The break-up of Eurasia tens of millions of years ago led to the formation of islands such as Palawan. Credit: Per-Andre Hoffmann/Picture Press/Alamy

The South China Sea is well known for its geopolitical tensions, but less is known about its many geological stresses and strains. That is set to change.

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On 28 January, an international team of scientists — from countries including China, the Philippines, India and the United States — is due to set sail from Hong Kong on board the research vessel JOIDES Resolution, marking the first expedition of the International Ocean Discovery Program (IODP), formerly known as the Integrated Ocean Drilling Program. Its aim is to determine the age of the South China Sea, and to resolve ongoing controversy over how it formed.

With an area of more than 3 million square kilo­metres and thousands of islands and reefs, the sea occupies a scientifically interesting position between the world’s highest mountains, the Himalayas, and the deepest point on Earth’s surface, the Mariana Trench in the western Pacific Ocean.

It is “a natural laboratory for studying continent break-ups and sedimentary-basin formation”, says Dieter Franke, a geologist at the Federal Institute for Geosciences and Natural Resources in Hannover, Germany, who is not involved in the expedition. The sea’s relatively small size and young age (between 25 million and 42 million years old) compared with major ocean basins (the Pacific plate can be traced back at least 200 million years) mean that it is possible to probe its entire history through just a couple of IODP expeditions, Franke says.

Credit: Chun-Feng Li

Little is known about the formation of the South China Sea. The crust beneath it was created after a part of Eurasia that once stood in its place began to stretch in a north–south direction. As the stretching continued, the continent became progressively thinner. At some point it broke apart, releasing magma that solidified and moved away from the eruption sites — a process called sea-floor spreading. The land mass drifted south, breaking into pieces and giving rise to islands such as Palawan in the Philippines and Borneo.

But for decades, geologists have been debating what triggered the continent to stretch and break up in the first place. Among the ideas proposed are that it was caused by the collision between Eurasia and the Indian subcontinent; that the continent buckled as an ancient oceanic plate slid beneath present-day southern China; or that the Pacific plate pulled away from the the Eurasian coast.

“The hypotheses are based only on circumstantial evidence,” says Jian Lin, a marine geophysicist at the Woods Hole Oceanographic Institution in Massachusetts and co-chief scientist on the drilling project. “Much of the controversy stems from different estimates of how old the sea floor is.” Until recently, scientists have had to make age estimates by towing a device called a magnetometer along the sea surface. Oceanic rocks capture the direction of Earth’s magnetic field at the time they formed, and this information can be used to date them.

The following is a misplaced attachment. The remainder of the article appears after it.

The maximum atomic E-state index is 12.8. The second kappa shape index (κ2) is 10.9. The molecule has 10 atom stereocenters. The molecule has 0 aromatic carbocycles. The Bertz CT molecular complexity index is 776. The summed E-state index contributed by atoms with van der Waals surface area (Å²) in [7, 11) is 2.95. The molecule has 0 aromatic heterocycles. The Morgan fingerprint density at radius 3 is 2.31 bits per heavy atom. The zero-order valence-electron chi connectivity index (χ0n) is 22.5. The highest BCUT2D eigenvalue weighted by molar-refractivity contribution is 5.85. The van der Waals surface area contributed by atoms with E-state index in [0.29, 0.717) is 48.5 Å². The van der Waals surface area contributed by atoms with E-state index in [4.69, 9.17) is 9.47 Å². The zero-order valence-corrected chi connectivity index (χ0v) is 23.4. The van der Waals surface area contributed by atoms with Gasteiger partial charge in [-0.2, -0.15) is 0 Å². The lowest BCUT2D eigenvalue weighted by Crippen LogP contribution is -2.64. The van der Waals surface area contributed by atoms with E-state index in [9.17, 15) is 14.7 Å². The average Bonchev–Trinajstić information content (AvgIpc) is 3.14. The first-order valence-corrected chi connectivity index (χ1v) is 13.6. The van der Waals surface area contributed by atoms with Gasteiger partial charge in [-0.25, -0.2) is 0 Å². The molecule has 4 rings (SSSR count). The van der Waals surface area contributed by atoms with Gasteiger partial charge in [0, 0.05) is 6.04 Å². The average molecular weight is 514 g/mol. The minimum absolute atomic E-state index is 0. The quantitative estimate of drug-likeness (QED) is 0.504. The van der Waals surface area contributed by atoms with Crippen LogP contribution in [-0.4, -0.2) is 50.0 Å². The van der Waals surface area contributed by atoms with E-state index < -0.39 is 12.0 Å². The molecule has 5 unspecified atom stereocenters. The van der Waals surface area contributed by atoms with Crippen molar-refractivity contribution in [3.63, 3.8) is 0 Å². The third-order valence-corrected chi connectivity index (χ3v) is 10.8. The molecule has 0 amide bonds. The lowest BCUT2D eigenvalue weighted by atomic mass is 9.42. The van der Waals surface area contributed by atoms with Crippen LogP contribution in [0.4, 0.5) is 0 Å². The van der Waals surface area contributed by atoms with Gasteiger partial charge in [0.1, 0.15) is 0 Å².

But “there are different ways to interpret the data, and the results can vary wildly”, says Paul Tapponnier, a geologist at Nanyang Technological University in Singapore, who is not involved in the trip. The sea-floor spreading of the southwest sub-basin, for instance, is thought to have begun between 25 million and 42 million years ago, and to have ended between 16 million and 35 million years ago. “The only way to resolve the controversy is to measure the age of the ocean crust directly,” he says.

Over the next two months, the team will drill up to 2 kilometres into the seabed to collect rock samples (see ‘Sea change’). Geochemical and geophysical analyses will then allow the researchers to determine the rocks’ ages and characteristics. These should yield clues to their origins. By drilling at different sites, the scientists should be able to tell precisely when the sea floor started to spread and when the process ended.

“This is a fundamental question that needs to be addressed before we could even begin to piece the puzzle together,” says Chun-Feng Li, a marine geophysicist at Tongji University in Shanghai, China, and the other co-chief scientist on the project. Once the precise age of the sea floor is known, researchers will be able to make correlations with the timing of other events associated with the creation of the South China Sea, such as the retreat of the Palaeo-Pacific plate. Identifying the origin of the rocks will also help to pinpoint which of the continental break-up hypotheses is the most likely.

The expedition “will be just the first step towards a comprehensive understanding of how the South China Sea and other marginal seas opened”, says Li. A plan for a follow-up project to investigate the rifting process in more detail has already been submitted to the IODP.

The importance of unravelling the geological history of the South China Sea “goes beyond academic curiosity”, says Franke. Oil and gas normally accumulate at the continental margins at which rifting takes place, and a better understanding of when and how the basins formed will help to locate new reserves, he says. It could also facilitate earthquake research of the Manila Trench in the Pacific Ocean, says Alyssa Peleo-Alampay, a marine geologist at the University of the Philippines Diliman in Quezon City and a project member. The trench came into being as the oceanic crust of the South China Sea began to sink beneath the Philippine Sea plate — a process that continues today and causes frequent quakes. “A proper understanding of the South China Sea is long overdue,” she says.